26th April 13
Author: Ben Fennell, CEO, BBH London
As I write, we’ve just completed a six month, ‘in house’ course on Leadership for 30 of BBH’s finest. The course is a tangible acknowledgement that leadership skills are not simply ‘picked up’ over time. But that they have to be developed, they have to be taught, they have to be learnt.
Throughout my career I’ve been a keen student. I’ve always tried to observe, emulate and customise the leadership behaviours I most admire. From mentors, from clients, from within BBH, from history, politics and sport.
There are a couple of interesting things about our course:
- It is totally bespoke to BBH, by that I mean it is focused on developing the skills and tools to succeed in our culture.
- It is cross discipline, so in attendance are strategists, suits, producers, and those historically reluctant trainees, CDs.
- It is personal, because leadership always is. I invited the 16 speakers, 13 BBH and 3 clients, to talk about the leadership attribute that I most associate them with, eg ‘making good and bad decisions’, ‘leadership in tough times’, ‘creating positive pressure’.
- Having been exposed to a whole series of very personal, and very diverse leadership orthodoxies, one has come out head and shoulders above all others.
The power of difference. All the delegates have told me that a better understanding of their own unique strengths, and a strategy to amplify those, is the key to creating higher impact, and greater followership in the workplace.
Despite almost all of the delegates’ pre course perceptions to the contrary, they have found that BBH is packed with a range of very different types of leaders.
I think this has probably always been the case at BBH. It was the complimentary differences in personality type, style and delivery that made our founders John, Nigel and John such a compelling cocktail.
It is interesting to me that, somehow, as we’ve grown, people have started to believe that there is only one way to lead and succeed at BBH, one leadership archetype: competitive, quality obsessed and, yes, relentlessly dissatisfied.
People like myself may well have propagated that myth. Which is ironic, because I know exactly how much I depend on the difference offered to me by my closest partners. Leaders with any sense of self awareness learn quickly to assemble a team that complements their strengths and compensates for their weaknesses.
One simple example. I think in metaphors and references from sport and film while Jim Carroll, our UK Chairman, uses renaissance art and soul music. I want our people to be exposed to both, and a hundred more besides.
Jim spoke at my 40th, he stood in front of 100 people, only 10 of whom he knew and who knew him. It would be fair to say that it was a fairly rowdy and sporty crowd. He won over his audience, and nailed me with his opening line:
“Ben and I share not one personality trait”. Genius.
And that’s the point. I want our company to be filled with all kinds of different leaders: visionaries, operators, closers, nurturers, warriors, enthusiasts, rocks.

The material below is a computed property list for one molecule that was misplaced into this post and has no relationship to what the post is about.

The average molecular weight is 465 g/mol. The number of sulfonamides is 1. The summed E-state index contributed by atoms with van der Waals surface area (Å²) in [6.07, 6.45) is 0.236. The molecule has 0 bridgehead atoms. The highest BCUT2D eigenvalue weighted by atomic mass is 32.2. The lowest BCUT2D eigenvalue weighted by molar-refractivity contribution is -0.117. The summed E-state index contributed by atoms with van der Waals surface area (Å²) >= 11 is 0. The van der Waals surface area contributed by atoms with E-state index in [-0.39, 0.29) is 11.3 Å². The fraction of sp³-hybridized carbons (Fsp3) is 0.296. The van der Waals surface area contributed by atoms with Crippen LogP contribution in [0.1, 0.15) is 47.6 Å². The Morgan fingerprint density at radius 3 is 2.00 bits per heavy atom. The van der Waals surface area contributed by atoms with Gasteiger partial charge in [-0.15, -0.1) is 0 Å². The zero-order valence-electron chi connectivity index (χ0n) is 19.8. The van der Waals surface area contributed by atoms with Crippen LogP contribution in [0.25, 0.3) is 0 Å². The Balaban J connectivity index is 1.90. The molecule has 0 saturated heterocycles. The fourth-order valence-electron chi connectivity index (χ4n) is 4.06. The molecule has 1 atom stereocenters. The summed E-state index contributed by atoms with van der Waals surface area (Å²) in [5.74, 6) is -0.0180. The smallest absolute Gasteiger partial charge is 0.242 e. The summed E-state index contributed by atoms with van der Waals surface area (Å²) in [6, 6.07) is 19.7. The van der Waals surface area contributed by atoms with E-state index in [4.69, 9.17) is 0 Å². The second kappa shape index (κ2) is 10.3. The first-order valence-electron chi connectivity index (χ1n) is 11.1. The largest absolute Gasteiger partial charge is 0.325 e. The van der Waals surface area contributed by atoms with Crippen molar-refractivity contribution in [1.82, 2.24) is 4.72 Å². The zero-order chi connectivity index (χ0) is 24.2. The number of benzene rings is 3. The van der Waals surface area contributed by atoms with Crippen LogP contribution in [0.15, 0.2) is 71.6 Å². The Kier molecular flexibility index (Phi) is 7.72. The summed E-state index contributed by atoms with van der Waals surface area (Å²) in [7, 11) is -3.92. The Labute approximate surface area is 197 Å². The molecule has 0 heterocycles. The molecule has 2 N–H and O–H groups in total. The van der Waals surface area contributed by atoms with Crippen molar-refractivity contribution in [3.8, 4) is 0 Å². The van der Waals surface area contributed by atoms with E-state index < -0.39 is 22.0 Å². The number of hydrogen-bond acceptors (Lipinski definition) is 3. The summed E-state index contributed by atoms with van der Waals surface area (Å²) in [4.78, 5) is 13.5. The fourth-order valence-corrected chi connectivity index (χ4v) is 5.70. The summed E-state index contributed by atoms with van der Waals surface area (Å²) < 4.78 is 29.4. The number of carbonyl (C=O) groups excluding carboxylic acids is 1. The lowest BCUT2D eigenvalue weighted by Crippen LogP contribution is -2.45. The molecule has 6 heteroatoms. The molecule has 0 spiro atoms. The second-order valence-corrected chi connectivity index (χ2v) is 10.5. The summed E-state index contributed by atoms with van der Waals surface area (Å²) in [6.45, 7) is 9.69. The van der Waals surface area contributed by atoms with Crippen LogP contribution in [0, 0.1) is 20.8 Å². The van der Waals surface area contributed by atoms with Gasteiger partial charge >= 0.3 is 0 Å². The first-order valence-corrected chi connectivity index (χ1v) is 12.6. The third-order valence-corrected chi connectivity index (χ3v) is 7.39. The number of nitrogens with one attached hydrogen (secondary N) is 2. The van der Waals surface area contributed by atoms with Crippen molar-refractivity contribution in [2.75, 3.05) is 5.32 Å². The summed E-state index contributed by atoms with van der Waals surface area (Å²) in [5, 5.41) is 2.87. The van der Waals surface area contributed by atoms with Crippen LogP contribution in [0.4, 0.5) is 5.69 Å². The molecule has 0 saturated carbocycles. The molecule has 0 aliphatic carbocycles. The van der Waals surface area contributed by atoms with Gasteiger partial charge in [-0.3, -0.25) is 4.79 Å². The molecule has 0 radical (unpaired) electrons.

It’s the celebration of difference that makes a culture powerful and unique. It is the managed tension between different types of thinkers and personalities, that gets us to our best answers. I urge every new joiner to “keep their edges”.
I think it was Warren G Bennis that famously said that “Failing organisations are usually over managed and under led.”At BBH we want more leadership, in all its forms, at every level of our company.
I am always energised when I face the company and see a whole new cohort coming through.
I wonder if the next great horizon for our business should be less defined by our outputs: digital, social, CSR. And more by our inputs. By developing a generation of industry leaders to inspire staff, clients, and most important of all, the consumer.
The longer I do my job the more I believe that ‘Inspiration’ is the petrol you put into the tank of a creative business. It’s our fuel. It is leadership’s most fundamental obligation.
Of one thing I am certain. You can’t possibly inspire others unless you are 100 percent clear about the single question we started, and have focused, our whole course on:
‘What kind of leader do you want to be?’
23rd April 13
Posted in Creativityforgood
Today you might notice we have added something new to the blog. A tiny little detail that has the ability to make a much larger impact.
At the bottom of this post and in fact at the bottom of every post, you will find the newly added CentUp button. If you remember we first spoke to Len Kendall about CentUp in an post earlier this year. CentUp encourages us all to donate to content creators and charities at the click of a button.
In short CentUp is here to help make the Internet a better place. So, if you are reading something you like here and you appreciate the content we provide, consider giving the CentUp button a click, and make a change for good. CentUp is in beta at the moment, but BBH Labs readers can request a fast-track invitation by clicking on this link. And lastly, all proceeds from CentUp donations on this blog will benefit charities that are dear to our hearts.